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CD reviews

Jacob REGNART (c1540 - 1599): Missa Christ ist erstanden


rec: June 30 - July 2, 2020, Vienna, Kartause Mauerbach
Hyperion - CDA68369 (© 2021) (64'45")
Liner-notes: E/D; lyrics - translations: E/D
Cover, track-list & booklet

anon: Christ ist erstanden [1]; Freu dich, du werthe Christenheit [1]; Jacob REGNART: Maria fein, du klarer Schein; Missa Christ ist erstanden; Missa Freu dich, du werthe Christenheit; Rühmbt alle Werck deß Herren; Wann ich nur dich hab

Sources: [1] Johannes Paur, ed., Catholisches Gesangbüchlein, 1588

Terry Wey, alto; Achim Schulz, Tore Tom Denys, tenor; Tim Scott Whiteley, baritone; Ulfried Staber, bass

In 1588 a hymnal was printed in Innsbruck, under the title of Catholisches Gesangbüchlein (Little Catholic Hymnbook). It included sacred songs in the vernacular, and in the preface it was stated that singing in one's native language was not a Lutheran innovation but an "age-old Catholic practice". This was supported in particular by a section of 'Old Catholic Easter Songs'. From this part of the hymnbook Jacobus Regnart took the hymns he used as the basis for the two masses recorded by Cinquecento.

Regnart was one of five brothers who were all made a career in music. Most of them were connected to a member of the Habsburg dynasty: Charles and Pascasius were in the service of Philip II of Spain, Augustin was a canon in Lille and François worked first in Tournai and then for the Austrian Habsburgs. The latter is the best-known, apart from Jacob, and left a considerable number of works. It was Jacob, though, who can be considered one of the most prolific composers of his time.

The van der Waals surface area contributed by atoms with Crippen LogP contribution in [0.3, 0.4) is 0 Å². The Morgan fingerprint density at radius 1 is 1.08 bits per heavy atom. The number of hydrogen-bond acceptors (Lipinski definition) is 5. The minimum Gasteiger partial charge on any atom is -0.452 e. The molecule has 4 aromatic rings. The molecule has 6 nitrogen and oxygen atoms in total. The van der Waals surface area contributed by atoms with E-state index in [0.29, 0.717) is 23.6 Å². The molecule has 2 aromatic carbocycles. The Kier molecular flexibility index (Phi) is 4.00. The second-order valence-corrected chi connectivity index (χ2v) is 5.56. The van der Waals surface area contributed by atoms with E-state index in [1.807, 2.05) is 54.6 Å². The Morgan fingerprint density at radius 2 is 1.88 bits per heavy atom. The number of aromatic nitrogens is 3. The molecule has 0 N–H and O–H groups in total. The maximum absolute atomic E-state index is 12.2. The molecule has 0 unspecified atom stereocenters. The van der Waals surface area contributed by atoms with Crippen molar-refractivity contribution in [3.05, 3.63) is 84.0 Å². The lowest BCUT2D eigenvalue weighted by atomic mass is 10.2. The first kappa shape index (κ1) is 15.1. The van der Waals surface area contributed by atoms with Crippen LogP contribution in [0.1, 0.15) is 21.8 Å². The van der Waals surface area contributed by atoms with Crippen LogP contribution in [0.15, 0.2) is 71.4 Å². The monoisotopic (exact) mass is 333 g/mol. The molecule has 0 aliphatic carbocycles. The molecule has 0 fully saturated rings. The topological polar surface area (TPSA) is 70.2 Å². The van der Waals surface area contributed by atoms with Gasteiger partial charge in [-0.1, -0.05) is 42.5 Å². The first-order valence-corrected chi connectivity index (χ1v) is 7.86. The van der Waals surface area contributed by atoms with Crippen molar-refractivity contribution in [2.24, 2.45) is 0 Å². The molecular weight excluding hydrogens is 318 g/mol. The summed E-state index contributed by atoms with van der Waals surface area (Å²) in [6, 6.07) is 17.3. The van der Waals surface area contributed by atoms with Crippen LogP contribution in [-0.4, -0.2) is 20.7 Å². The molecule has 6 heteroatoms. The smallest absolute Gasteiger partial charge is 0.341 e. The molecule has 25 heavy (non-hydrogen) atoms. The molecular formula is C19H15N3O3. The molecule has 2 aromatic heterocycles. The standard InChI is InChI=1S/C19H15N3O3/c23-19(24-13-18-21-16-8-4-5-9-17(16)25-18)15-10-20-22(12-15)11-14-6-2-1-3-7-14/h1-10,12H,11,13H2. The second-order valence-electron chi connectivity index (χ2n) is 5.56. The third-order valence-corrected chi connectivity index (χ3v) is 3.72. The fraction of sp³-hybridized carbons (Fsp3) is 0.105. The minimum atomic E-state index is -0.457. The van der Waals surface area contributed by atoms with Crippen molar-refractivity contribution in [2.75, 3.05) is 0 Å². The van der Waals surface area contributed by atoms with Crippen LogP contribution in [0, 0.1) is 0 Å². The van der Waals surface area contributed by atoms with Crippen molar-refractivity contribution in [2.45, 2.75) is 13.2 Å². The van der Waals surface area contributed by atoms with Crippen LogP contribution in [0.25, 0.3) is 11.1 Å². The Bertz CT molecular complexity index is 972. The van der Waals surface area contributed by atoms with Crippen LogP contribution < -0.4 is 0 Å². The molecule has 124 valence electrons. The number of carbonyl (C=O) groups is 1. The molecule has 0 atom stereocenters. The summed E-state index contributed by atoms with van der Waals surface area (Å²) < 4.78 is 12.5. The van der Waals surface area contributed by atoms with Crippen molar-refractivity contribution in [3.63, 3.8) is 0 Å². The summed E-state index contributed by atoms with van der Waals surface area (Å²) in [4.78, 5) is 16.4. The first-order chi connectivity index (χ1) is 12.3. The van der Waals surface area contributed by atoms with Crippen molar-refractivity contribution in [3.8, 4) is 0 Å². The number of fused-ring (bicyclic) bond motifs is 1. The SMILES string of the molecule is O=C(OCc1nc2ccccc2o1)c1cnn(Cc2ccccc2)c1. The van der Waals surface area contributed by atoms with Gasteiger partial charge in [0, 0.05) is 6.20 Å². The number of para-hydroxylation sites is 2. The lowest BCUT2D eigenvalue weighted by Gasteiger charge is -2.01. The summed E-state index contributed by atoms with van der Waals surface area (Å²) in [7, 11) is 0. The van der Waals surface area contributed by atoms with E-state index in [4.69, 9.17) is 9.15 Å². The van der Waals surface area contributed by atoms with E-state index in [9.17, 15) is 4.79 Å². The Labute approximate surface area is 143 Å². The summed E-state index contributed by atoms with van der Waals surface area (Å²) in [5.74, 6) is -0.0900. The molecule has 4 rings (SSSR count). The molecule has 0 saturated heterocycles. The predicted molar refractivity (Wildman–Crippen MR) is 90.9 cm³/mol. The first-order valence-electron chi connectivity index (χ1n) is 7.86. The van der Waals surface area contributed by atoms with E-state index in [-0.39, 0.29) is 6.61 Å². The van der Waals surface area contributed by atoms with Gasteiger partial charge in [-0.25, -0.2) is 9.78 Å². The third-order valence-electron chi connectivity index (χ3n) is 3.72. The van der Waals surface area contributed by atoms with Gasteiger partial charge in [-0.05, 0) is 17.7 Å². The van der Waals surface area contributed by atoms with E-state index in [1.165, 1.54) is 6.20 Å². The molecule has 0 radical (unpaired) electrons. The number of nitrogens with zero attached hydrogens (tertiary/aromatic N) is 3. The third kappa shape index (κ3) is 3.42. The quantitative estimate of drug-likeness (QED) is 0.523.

Jacob entered the service of the Habsburgs at the early age of 17, probably as a boy chorister. He worked at the various courts - Vienna, Prague and Innsbruck - until his death, with an interval in the late 1560s when he went to Italy to broaden his horizon. In 1580, when he was vice-Kapellmeister in Prague, the court in Dresden was looking for a successor to Antonio Scandello, who was Kapellmeister from 1568 until his death. No less than Orlandus Lassus, who had declined the post himself, recommended Regnart. However, the latter turned down the offer, and Erika Supria Honisch, in her liner-notes to the present recording, suggests that he may have done so for religious reasons. Regnart was a staunch Catholic and the Dresden court had converted to Lutheranism. In 1582 he rather moved to Innsbruck, and entered the service of Archduke Ferdinand II, who attempted to revitalize Catholicism in the lands under his jurisdiction. When Ferdinand died in 1595, Regnart returned to Prague.

Regnart not only published a large number of works, many of them were reprinted several times until as late as 1655. His German songs were especially popular, but he himself apparently considered his masses as his main works. After his death three books with masses were printed, which were dedicated to three of the main Catholic rulers of his time: Emperor Rudolf II, Archduke Ferdinand II and Duke Maximilian of Bavaria. It seems likely that Regnart's widow, who was the daughter of a renowed singer at the Bavarian court, and must have been musically educated, took care of the publication of these masses.